Tech Transfer eNews Blog

U Chicago researchers make breakthrough in chronic migraine relief

By David Schwartz
Published: February 22nd, 2012

Researchers at the University of Chicago are breaking new ground in the treatment of migraines. By mimicking the protective effects on the brain of physical and mental exercise and social activity, the UC research aims to drastically alleviate the painful, debilitating condition, which now affects around thirty million Americans.

Between health care costs and lost productivity, migraines rack up an economic toll of up to $30 billion, not to mention the immeasurable human toll of misery and suffering.

Aid for mild symptoms is currently available over the counter and from a family of prescription drugs known as triptans, but relief is more elusive for serious sufferers. Anticonvulsant meds, beta blockers, and calcium channel inhibitors used to treat serious  cases are often ineffective and, even when successful, put patients at risk of nausea, addiction and other side effects.

Now Richard P. Kraig, PhD, MD, and his small team of students at U Chicago have developed a promising new treatment that aims to stop the mechanisms that trigger migraines in the first place. The new method, for which Kraig has filed a provisional patent application, takes its cue from the use-it-or-lose-it hypothesis of brain health: that physical and mental exercise and social activity (or “environmental enrichment”) promote neurological resilience.

Migraines are commonly preceded by a spike in brain activity, much like with seizures (hence the use of anticonvulsants for migraines). Thus a syndrome known as “spreading depression” begins, a temporary loss of brain function thought by most professionals to be the immediate trigger of an episode. “It’s like dropping a pebble in a pond,” says Kraig. “The ripples just propagate out from where you dropped the stone, but with those ripples comes a loss of brain activity.” These “ripples” stimulate chemicals that radiate outward from the brain to the sensitive nerve endings swathing the meninges, which is the membrane-like matter encasing the brain. It is this radiation that is interpreted as intense pain by the sufferer. By targeting this critical and self-perpetuating mechanism, Kraig and his team hope to bring the migraine’s vicious cycle to an end.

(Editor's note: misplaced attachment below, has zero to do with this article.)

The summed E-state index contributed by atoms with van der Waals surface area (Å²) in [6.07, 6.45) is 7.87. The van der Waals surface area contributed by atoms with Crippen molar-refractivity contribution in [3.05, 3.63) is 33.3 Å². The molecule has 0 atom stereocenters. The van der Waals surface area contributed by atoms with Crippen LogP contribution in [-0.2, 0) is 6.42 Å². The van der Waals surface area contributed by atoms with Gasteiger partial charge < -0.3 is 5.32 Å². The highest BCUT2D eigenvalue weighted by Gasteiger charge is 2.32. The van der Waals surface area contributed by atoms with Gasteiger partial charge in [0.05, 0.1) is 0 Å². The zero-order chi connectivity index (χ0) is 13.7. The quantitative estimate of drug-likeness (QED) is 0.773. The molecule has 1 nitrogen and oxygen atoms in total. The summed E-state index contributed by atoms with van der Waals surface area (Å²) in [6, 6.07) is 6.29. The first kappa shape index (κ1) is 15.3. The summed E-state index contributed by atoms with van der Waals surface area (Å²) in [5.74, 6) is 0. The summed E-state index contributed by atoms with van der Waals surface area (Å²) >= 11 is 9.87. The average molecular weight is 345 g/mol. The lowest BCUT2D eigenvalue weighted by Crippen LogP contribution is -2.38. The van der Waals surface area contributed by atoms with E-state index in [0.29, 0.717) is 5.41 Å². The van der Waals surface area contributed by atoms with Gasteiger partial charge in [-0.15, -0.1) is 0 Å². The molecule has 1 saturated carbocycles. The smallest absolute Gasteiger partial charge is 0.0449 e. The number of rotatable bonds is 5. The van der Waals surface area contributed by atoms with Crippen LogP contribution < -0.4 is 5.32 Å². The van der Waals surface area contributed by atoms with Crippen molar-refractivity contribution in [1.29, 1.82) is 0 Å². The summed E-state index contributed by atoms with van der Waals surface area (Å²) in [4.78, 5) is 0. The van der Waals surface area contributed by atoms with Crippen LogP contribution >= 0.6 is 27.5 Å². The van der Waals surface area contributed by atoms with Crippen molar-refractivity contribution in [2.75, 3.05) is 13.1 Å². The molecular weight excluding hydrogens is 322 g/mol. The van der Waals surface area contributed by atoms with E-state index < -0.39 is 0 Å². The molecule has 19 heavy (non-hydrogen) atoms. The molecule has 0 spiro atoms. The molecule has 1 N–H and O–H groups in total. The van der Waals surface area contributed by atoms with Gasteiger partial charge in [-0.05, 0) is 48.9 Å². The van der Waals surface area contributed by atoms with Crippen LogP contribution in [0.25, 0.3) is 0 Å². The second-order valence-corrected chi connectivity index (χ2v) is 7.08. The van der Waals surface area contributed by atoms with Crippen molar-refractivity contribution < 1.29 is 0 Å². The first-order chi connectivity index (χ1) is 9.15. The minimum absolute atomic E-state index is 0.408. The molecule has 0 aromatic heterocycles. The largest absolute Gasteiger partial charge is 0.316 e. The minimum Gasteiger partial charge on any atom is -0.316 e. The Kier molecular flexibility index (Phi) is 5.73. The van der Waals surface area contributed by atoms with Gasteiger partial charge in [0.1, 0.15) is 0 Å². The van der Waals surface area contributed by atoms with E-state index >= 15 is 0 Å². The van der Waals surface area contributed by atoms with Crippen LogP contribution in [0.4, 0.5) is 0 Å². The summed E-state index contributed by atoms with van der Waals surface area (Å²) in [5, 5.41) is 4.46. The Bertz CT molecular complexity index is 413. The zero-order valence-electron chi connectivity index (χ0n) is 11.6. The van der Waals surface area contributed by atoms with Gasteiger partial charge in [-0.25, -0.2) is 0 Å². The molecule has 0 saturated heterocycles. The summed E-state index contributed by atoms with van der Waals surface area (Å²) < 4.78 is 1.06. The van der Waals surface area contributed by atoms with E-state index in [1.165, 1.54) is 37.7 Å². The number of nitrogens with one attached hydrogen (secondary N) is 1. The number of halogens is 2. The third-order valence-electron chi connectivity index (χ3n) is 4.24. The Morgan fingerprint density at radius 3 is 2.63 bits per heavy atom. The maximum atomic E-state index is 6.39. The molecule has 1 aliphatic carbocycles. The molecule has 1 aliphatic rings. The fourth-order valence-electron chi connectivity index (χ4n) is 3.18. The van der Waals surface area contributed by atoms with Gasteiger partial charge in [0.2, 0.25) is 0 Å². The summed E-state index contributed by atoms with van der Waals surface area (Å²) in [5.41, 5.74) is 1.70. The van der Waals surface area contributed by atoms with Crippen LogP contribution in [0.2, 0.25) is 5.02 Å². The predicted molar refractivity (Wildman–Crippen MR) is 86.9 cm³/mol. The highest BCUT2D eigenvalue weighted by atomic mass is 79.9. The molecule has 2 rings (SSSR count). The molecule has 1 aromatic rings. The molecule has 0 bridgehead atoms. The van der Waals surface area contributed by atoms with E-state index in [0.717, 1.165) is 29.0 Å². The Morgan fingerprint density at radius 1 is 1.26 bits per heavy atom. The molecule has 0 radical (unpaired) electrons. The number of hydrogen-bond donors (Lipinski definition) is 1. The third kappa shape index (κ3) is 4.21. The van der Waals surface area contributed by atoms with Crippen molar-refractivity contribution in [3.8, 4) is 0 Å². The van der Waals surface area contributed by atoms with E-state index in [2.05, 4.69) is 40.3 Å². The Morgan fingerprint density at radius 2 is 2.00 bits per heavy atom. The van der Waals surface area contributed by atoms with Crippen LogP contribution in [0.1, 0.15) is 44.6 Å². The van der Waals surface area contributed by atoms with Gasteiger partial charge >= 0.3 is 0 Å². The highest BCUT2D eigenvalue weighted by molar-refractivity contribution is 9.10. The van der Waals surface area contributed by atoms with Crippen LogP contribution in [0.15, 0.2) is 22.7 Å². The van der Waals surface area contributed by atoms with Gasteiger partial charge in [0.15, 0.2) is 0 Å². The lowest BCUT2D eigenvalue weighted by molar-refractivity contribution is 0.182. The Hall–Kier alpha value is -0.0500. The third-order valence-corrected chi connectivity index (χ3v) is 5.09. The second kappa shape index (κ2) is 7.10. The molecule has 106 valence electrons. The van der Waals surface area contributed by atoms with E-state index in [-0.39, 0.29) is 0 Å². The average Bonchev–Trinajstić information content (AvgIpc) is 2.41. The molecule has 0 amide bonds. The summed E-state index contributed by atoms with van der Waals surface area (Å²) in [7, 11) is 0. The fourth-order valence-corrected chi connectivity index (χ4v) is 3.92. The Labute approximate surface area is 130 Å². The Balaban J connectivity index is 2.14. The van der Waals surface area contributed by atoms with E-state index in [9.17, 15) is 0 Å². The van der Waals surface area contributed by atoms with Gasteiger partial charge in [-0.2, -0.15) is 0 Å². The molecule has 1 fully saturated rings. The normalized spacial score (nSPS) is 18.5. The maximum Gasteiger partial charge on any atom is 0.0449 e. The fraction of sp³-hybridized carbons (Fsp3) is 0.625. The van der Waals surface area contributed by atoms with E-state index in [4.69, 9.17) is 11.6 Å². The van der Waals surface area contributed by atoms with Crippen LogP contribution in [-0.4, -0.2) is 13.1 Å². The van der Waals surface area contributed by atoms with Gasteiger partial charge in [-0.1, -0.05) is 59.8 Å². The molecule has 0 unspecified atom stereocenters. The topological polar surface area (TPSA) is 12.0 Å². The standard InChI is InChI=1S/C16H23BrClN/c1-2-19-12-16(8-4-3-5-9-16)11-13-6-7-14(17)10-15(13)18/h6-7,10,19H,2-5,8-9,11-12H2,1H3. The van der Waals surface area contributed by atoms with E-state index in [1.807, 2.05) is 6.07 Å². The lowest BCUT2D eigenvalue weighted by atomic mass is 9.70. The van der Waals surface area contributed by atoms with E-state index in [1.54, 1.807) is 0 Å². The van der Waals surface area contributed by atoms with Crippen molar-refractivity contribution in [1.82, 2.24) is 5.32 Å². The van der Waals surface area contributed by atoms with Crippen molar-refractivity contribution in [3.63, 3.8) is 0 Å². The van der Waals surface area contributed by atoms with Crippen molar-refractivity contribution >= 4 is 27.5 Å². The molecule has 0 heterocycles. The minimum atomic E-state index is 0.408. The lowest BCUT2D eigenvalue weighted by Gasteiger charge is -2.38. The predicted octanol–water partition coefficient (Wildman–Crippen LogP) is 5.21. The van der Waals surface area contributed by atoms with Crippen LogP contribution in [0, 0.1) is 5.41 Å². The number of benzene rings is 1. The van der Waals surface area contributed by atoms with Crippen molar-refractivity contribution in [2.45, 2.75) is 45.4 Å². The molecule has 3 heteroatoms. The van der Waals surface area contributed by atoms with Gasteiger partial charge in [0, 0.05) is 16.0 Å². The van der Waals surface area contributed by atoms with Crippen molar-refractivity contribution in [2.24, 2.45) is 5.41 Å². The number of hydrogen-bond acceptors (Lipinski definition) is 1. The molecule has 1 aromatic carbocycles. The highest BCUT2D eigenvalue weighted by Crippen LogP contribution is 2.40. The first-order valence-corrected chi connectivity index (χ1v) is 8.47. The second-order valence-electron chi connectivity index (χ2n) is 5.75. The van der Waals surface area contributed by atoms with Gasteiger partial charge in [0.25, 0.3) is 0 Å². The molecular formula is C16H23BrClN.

Their strategy involves three newly discovered cytokines, or regulatory molecules that convey signals between cells, which act individually to raise the limit of excess brain excitability needed to trigger spreading depression, thereby decreasing the likelihood of an attack. In the process the cytokines are simulating the effect of environmental enrichment by temporarily elevating brain activity, which the research team believes will build resilience to spreading depression.

“When you do enrichment,” says Kraig, “you strengthen the brain through pattern-specific, memory-specific increased excitability. That’s what these agents did in our studies — mimic what enrichment does naturally.” The new treatment has gotten the attention of UChicagoTech, the university’s intellectual property office, which is helping Kraig through the application process and courting interest from potential industry partners.

“It was compelling to us that Dr. Kraig’s work was well-positioned to be translational, though it is still at a relatively early stage,” says UChicagoTech project manager Adam Conway, PhD, JD.

Source: UChicagoTech

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